But not all of the Gospel versions of the death of Jesus line up chronologically and we cannot be sure of the exact date. Was the “Last Supper” a true Passover seder or some other meal that occurred the evening before? We don’t know. We do know that Jesus died at about the time of the Passover, and we are fond of referring to Jesus as our “Passover lamb”. And three days later, Jesus rose from the tomb and he was with his people again for forty days. And then he ascended.

In the first book, O Theophilus, I have dealt with all that Jesus began to do and teach, until the day when he was taken up, after he had given commands through the Holy Spirit to the apostles whom he had chosen. He presented himself alive to them after his suffering by many proofs, appearing to them during forty days and speaking about the kingdom of God…And when he had said these things, as they were looking on, he was lifted up, and a cloud took him out of their sight. –Acts 1:1-3, 9 (ESV)

It would be nice if things lined up neatly but forty days does not equal the forty-nine day count of the Omer. Maybe this is one of the reasons why Christians don’t also “count the Omer” from the day of the crucifixion, which the church calls “Good Friday” to the day of the giving of the Holy Spirit, which Christians call “Pentecost”, but which also was the day of the festival of Shavuot commemorating the Sinai event.

So the Bible and our celebrations don’t line up into nice, neat, perfectly ordered events and holidays. I also understand that, during the schism between Gentile Christianity and Jewish Messianism, most or all of the Jewish connections to the Christian faith were summarily erased, along with the Jewishness of Jesus. Christians were not taught to count the Omer and in fact, were likely forbidden to perform any celebration of their faith that even vaguely resembled the worship of the Jews.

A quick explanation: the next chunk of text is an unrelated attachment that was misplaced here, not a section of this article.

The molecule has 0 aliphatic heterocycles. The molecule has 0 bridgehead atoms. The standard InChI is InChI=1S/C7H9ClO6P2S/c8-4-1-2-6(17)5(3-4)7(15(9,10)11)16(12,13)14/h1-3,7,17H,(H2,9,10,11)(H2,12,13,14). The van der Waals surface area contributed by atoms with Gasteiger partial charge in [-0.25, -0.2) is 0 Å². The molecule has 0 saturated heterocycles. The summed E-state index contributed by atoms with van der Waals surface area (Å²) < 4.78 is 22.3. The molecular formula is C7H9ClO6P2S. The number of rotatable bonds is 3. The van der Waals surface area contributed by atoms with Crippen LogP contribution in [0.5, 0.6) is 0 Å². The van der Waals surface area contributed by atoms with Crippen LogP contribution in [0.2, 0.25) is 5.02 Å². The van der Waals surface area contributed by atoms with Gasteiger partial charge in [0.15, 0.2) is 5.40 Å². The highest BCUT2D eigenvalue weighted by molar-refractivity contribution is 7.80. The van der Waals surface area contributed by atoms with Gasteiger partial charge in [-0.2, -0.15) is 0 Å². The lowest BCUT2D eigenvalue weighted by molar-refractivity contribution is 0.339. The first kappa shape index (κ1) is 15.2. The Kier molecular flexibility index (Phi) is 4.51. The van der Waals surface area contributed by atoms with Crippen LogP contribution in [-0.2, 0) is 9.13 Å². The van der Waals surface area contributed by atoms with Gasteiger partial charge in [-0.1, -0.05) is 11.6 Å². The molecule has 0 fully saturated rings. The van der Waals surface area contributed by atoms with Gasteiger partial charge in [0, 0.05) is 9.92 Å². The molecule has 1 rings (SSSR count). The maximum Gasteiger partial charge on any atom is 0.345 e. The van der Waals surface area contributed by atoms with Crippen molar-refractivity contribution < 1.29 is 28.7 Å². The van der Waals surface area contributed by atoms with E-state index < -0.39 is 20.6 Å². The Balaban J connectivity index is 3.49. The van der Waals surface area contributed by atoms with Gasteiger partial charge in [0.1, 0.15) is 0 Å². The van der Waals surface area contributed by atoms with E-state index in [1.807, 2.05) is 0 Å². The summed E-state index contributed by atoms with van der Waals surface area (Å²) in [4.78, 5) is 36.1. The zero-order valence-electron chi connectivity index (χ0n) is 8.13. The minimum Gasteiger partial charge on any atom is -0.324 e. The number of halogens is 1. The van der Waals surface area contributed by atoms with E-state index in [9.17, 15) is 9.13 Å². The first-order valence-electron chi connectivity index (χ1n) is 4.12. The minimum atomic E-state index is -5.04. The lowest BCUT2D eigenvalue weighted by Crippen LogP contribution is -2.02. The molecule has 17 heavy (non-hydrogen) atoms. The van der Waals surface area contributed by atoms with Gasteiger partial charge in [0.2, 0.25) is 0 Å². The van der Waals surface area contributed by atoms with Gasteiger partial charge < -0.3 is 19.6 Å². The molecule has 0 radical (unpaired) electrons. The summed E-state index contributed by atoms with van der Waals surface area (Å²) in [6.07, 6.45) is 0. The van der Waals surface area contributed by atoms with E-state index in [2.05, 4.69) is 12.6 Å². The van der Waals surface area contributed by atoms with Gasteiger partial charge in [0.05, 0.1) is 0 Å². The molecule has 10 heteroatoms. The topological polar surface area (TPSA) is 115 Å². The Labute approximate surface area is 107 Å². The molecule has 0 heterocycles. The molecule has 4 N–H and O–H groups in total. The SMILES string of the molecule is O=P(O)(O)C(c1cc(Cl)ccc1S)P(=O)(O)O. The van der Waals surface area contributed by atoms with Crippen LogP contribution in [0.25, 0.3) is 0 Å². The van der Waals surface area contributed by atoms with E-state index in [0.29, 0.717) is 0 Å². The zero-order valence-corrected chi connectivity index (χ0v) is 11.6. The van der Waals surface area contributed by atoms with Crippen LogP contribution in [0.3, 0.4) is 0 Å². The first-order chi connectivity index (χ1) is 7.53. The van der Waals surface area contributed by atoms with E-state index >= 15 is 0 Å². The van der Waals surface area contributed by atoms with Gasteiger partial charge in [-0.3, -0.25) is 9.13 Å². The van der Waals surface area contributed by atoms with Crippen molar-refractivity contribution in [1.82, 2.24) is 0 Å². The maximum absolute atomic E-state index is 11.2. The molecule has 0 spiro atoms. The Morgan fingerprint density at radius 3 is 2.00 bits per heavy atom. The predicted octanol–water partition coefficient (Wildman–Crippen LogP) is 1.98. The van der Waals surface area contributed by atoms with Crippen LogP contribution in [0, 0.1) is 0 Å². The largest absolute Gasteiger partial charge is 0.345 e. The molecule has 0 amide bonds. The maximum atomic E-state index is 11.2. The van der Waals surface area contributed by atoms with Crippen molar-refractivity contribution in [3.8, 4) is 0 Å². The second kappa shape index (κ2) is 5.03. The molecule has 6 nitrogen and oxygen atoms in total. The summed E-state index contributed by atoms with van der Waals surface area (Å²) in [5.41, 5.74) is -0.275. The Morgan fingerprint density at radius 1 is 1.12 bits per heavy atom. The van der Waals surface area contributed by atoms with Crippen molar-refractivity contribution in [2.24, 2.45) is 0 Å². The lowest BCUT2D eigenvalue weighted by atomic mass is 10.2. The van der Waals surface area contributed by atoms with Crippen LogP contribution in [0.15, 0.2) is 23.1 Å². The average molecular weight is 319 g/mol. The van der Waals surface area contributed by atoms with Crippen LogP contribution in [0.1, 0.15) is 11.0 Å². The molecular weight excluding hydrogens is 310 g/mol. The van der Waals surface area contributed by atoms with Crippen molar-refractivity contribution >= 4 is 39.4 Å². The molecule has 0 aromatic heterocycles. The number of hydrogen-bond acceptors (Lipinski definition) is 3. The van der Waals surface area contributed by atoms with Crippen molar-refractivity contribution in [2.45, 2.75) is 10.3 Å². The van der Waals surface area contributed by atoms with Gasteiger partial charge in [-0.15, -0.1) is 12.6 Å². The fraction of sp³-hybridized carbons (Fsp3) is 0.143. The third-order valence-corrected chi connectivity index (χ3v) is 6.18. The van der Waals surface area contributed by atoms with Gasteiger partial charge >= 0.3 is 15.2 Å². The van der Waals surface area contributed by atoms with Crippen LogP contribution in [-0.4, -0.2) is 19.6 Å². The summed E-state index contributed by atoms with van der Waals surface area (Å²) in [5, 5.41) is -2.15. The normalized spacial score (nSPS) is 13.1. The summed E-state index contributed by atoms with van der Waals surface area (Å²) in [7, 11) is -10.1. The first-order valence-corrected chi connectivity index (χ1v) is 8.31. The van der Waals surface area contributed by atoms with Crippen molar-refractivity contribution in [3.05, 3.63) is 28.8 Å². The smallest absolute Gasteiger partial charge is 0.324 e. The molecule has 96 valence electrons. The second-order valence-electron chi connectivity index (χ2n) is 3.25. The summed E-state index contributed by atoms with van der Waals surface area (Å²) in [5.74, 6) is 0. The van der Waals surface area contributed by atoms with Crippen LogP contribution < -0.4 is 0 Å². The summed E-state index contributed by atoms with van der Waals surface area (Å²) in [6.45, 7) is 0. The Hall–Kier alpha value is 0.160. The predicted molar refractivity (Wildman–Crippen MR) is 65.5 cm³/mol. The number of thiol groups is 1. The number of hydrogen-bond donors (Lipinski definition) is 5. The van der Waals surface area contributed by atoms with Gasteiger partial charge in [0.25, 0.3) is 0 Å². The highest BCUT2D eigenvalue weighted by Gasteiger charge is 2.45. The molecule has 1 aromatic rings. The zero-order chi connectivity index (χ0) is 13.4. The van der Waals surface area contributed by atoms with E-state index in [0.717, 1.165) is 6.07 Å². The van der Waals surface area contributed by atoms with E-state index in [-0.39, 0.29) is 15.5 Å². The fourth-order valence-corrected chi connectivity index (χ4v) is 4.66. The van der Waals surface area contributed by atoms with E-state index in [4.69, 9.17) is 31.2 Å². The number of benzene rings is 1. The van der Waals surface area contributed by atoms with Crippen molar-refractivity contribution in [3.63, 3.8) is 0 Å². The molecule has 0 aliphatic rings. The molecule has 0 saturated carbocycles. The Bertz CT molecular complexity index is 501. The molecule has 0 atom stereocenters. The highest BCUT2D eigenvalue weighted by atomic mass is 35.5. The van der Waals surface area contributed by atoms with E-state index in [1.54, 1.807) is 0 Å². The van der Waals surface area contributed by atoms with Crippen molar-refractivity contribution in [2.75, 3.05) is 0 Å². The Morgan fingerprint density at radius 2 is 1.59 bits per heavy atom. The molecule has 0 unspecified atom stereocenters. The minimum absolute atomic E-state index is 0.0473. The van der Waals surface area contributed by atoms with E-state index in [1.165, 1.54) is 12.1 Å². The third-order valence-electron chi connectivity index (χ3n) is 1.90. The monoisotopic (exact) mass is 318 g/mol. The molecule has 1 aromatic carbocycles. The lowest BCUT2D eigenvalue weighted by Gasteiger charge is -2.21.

But wouldn’t it be great if, after the return of the Messiah, the Jews and the Gentiles counted the Omer together, in commemoration of the Passover and the gift of the Messiah to humanity? For just as death passed over the obedient Israelites in Egypt, so has eternal death passed over all who are faithful and obedient to Jesus, the lamb of God, who gave his life for the sake of the world and yet lives. And the giving of the Torah and the giving of the Holy Spirit nourishes all of the Master’s disciples, in accordance to our covenant relationship with God.

But for this tearing down of the wall of enmity to happen, we Christians must not be careless or dismissive of the things that God has created for the Jews and for the good of everyone.

As a young boy, Rabbi Yosef Yitzchak (the sixth Lubavitcher Rebbe) would go with his father on walks through the woods. One time, as they talked, the boy absent-mindedly plucked a leaf off a tree and began to shred it between his fingers. His father saw what his son was doing, but he went on talking. He spoke about the Baal Shem Tov, who taught how every leaf that blows in the wind—moving to the right and then to the left, how and when it falls and where it falls to—every motion for the duration of its existence is under the detailed supervision of the Almighty.